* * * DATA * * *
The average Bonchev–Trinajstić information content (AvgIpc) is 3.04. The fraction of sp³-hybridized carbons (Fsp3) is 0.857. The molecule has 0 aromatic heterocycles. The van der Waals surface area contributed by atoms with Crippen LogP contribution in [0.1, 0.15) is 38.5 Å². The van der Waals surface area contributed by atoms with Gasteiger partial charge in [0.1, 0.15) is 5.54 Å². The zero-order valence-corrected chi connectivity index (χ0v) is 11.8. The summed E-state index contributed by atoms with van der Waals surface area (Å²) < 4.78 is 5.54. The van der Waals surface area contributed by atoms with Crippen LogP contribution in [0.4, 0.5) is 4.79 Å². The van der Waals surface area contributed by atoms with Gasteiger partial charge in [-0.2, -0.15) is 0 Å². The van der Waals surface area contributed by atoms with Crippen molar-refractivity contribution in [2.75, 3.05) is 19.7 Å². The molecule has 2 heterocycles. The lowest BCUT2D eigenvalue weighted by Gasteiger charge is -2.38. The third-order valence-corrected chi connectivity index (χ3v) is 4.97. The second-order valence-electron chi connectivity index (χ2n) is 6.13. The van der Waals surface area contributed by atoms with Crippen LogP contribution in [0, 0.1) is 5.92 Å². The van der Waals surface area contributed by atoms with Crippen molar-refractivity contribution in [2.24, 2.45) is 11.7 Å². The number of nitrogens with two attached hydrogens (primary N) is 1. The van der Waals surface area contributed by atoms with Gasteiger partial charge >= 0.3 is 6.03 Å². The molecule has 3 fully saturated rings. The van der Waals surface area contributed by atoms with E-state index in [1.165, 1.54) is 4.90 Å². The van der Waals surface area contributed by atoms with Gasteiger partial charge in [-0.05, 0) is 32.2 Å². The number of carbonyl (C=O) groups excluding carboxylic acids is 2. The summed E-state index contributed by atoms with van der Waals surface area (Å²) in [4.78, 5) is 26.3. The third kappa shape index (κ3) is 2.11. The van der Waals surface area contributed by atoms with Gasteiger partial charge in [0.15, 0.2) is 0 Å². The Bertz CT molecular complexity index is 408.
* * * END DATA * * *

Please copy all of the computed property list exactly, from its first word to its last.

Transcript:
The average Bonchev–Trinajstić information content (AvgIpc) is 3.04. The fraction of sp³-hybridized carbons (Fsp3) is 0.857. The molecule has 0 aromatic heterocycles. The van der Waals surface area contributed by atoms with Crippen LogP contribution in [0.1, 0.15) is 38.5 Å². The van der Waals surface area contributed by atoms with Gasteiger partial charge in [0.1, 0.15) is 5.54 Å². The zero-order valence-corrected chi connectivity index (χ0v) is 11.8. The summed E-state index contributed by atoms with van der Waals surface area (Å²) < 4.78 is 5.54. The van der Waals surface area contributed by atoms with Crippen LogP contribution in [0.4, 0.5) is 4.79 Å². The van der Waals surface area contributed by atoms with Gasteiger partial charge in [-0.2, -0.15) is 0 Å². The van der Waals surface area contributed by atoms with Crippen molar-refractivity contribution in [2.75, 3.05) is 19.7 Å². The molecule has 2 heterocycles. The lowest BCUT2D eigenvalue weighted by Gasteiger charge is -2.38. The third-order valence-corrected chi connectivity index (χ3v) is 4.97. The second-order valence-electron chi connectivity index (χ2n) is 6.13. The van der Waals surface area contributed by atoms with Crippen LogP contribution in [0, 0.1) is 5.92 Å². The van der Waals surface area contributed by atoms with Crippen molar-refractivity contribution in [2.24, 2.45) is 11.7 Å². The number of nitrogens with two attached hydrogens (primary N) is 1. The van der Waals surface area contributed by atoms with Gasteiger partial charge >= 0.3 is 6.03 Å². The molecule has 3 fully saturated rings. The van der Waals surface area contributed by atoms with E-state index in [1.165, 1.54) is 4.90 Å². The van der Waals surface area contributed by atoms with Gasteiger partial charge in [-0.05, 0) is 32.2 Å². The number of carbonyl (C=O) groups excluding carboxylic acids is 2. The summed E-state index contributed by atoms with van der Waals surface area (Å²) in [4.78, 5) is 26.3. The third kappa shape index (κ3) is 2.11. The van der Waals surface area contributed by atoms with Gasteiger partial charge in [0.15, 0.2) is 0 Å². The Bertz CT molecular complexity index is 408.